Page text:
OBJECTIVES: To determine if adolescent mothers who were in the care of child protection services (CPS) when they gave birth to their first child are more likely to have that child taken into CPS care before the child’s second birthday than adolescent mothers who were not in the care of CPS.
METHODS: Linkable administrative data were used to create a population-based cohort of adolescent mothers whose first child was born in Manitoba, Canada between April 1, 1998, and March 31, 2013 (n = 5942). Adjusted odds ratios (aOR) of having that first child taken into care before their second birthday were compared between mothers who were in care (n = 576) and mothers who were not in care (n = 5366) at the birth of their child by using logistic regression models.
RESULTS: Adolescent mothers who were in care had greater odds of having their child taken into care before the child’s second birthday (aOR = 7.53; 95% confidence interval [CI] = 6.19–9.14). Specifically, their children had higher odds of being taken into care in their first week of life (aOR = 11.64; 95% CI = 8.83–15.34), between 1 week and their first birthday (aOR = 3.63; 95% CI = 2.79–4.71), and between their first and second birthday (aOR = 2.21; 95% CIl = 1.53–3.19).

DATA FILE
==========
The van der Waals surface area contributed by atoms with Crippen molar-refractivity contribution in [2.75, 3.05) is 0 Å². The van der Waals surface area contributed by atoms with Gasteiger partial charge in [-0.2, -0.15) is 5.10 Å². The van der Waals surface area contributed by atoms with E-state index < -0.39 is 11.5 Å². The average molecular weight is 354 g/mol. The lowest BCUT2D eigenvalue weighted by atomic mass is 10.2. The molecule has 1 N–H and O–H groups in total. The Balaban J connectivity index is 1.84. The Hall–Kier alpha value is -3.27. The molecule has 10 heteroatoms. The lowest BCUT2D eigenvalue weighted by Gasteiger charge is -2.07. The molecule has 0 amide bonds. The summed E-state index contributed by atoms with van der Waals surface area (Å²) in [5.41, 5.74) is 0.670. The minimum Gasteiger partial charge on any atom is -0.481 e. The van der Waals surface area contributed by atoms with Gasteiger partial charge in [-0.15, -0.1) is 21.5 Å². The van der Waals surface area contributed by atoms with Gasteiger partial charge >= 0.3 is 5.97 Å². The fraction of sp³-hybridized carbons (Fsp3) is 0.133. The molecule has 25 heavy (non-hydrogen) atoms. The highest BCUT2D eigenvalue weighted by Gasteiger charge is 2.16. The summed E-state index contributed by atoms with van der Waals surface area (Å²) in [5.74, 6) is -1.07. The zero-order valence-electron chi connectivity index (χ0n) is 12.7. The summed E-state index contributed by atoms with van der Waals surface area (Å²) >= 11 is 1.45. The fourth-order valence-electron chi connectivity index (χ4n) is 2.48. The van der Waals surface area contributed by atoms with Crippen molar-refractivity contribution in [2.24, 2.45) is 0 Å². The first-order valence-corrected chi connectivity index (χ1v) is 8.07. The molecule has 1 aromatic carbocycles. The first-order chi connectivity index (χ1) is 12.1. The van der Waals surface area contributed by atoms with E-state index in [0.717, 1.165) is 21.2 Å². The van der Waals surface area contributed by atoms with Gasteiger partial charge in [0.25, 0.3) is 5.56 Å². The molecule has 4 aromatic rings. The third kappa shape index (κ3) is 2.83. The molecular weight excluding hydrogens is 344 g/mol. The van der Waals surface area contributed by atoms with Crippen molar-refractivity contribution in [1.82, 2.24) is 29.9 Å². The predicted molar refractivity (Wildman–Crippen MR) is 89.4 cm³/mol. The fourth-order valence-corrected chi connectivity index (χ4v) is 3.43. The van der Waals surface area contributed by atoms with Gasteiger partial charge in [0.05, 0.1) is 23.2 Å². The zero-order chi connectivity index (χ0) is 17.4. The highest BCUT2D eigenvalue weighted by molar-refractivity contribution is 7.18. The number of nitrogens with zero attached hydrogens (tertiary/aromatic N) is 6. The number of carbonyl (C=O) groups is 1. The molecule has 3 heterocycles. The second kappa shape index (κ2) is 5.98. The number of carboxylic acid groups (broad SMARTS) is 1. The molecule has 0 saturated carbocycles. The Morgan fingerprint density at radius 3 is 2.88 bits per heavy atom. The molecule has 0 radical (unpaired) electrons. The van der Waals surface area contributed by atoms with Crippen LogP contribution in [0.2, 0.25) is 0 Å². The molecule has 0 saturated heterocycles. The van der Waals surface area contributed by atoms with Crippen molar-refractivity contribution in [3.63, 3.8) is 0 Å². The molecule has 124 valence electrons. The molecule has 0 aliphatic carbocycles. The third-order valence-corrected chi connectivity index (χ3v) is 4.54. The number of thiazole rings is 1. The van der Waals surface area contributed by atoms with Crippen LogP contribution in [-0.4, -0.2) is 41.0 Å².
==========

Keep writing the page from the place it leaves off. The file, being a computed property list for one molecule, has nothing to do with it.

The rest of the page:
CONCLUSIONS: Findings support an intergenerational cycle of involvement with CPS. More and better services are required for adolescent mothers who give birth while in care of CPS.
- Accepted January 29, 2018.
- Copyright © 2018 by the American Academy of Pediatrics